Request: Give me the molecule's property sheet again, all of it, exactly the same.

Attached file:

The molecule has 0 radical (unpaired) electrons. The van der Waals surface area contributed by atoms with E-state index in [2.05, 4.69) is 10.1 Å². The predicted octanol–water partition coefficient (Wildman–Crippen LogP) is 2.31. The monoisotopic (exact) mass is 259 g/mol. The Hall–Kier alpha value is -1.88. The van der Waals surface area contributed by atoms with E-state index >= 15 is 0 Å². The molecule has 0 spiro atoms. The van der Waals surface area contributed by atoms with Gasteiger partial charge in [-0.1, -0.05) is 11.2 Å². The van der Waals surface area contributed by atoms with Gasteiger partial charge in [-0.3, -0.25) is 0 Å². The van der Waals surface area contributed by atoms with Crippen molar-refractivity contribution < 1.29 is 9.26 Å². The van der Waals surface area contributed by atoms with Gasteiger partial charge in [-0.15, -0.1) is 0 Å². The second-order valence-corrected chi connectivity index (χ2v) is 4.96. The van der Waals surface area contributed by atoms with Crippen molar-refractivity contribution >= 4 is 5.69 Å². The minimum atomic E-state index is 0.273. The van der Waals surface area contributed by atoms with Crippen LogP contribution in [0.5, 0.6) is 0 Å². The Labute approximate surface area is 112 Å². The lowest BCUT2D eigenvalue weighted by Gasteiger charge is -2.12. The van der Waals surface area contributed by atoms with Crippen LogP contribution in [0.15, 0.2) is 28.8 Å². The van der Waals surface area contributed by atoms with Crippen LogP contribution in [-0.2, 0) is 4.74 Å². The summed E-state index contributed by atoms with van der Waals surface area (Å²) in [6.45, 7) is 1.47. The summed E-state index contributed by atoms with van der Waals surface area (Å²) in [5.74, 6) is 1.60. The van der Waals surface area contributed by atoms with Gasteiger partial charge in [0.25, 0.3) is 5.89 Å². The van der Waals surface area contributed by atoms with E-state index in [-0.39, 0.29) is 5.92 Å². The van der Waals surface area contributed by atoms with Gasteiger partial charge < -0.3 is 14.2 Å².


The molecule has 0 radical (unpaired) electrons. The van der Waals surface area contributed by atoms with E-state index in [2.05, 4.69) is 10.1 Å². The predicted octanol–water partition coefficient (Wildman–Crippen LogP) is 2.31. The monoisotopic (exact) mass is 259 g/mol. The Hall–Kier alpha value is -1.88. The van der Waals surface area contributed by atoms with E-state index >= 15 is 0 Å². The molecule has 0 spiro atoms. The van der Waals surface area contributed by atoms with Gasteiger partial charge in [-0.1, -0.05) is 11.2 Å². The van der Waals surface area contributed by atoms with Gasteiger partial charge in [-0.3, -0.25) is 0 Å². The van der Waals surface area contributed by atoms with Crippen molar-refractivity contribution < 1.29 is 9.26 Å². The van der Waals surface area contributed by atoms with Gasteiger partial charge in [-0.15, -0.1) is 0 Å². The second-order valence-corrected chi connectivity index (χ2v) is 4.96. The van der Waals surface area contributed by atoms with Crippen molar-refractivity contribution >= 4 is 5.69 Å². The minimum atomic E-state index is 0.273. The van der Waals surface area contributed by atoms with Crippen LogP contribution in [0.5, 0.6) is 0 Å². The Labute approximate surface area is 112 Å². The lowest BCUT2D eigenvalue weighted by Gasteiger charge is -2.12. The van der Waals surface area contributed by atoms with Crippen LogP contribution in [0.15, 0.2) is 28.8 Å². The van der Waals surface area contributed by atoms with Crippen LogP contribution in [-0.2, 0) is 4.74 Å². The summed E-state index contributed by atoms with van der Waals surface area (Å²) in [6.45, 7) is 1.47. The summed E-state index contributed by atoms with van der Waals surface area (Å²) in [5.74, 6) is 1.60. The van der Waals surface area contributed by atoms with Gasteiger partial charge in [0.25, 0.3) is 5.89 Å². The van der Waals surface area contributed by atoms with E-state index in [-0.39, 0.29) is 5.92 Å². The van der Waals surface area contributed by atoms with Gasteiger partial charge < -0.3 is 14.2 Å².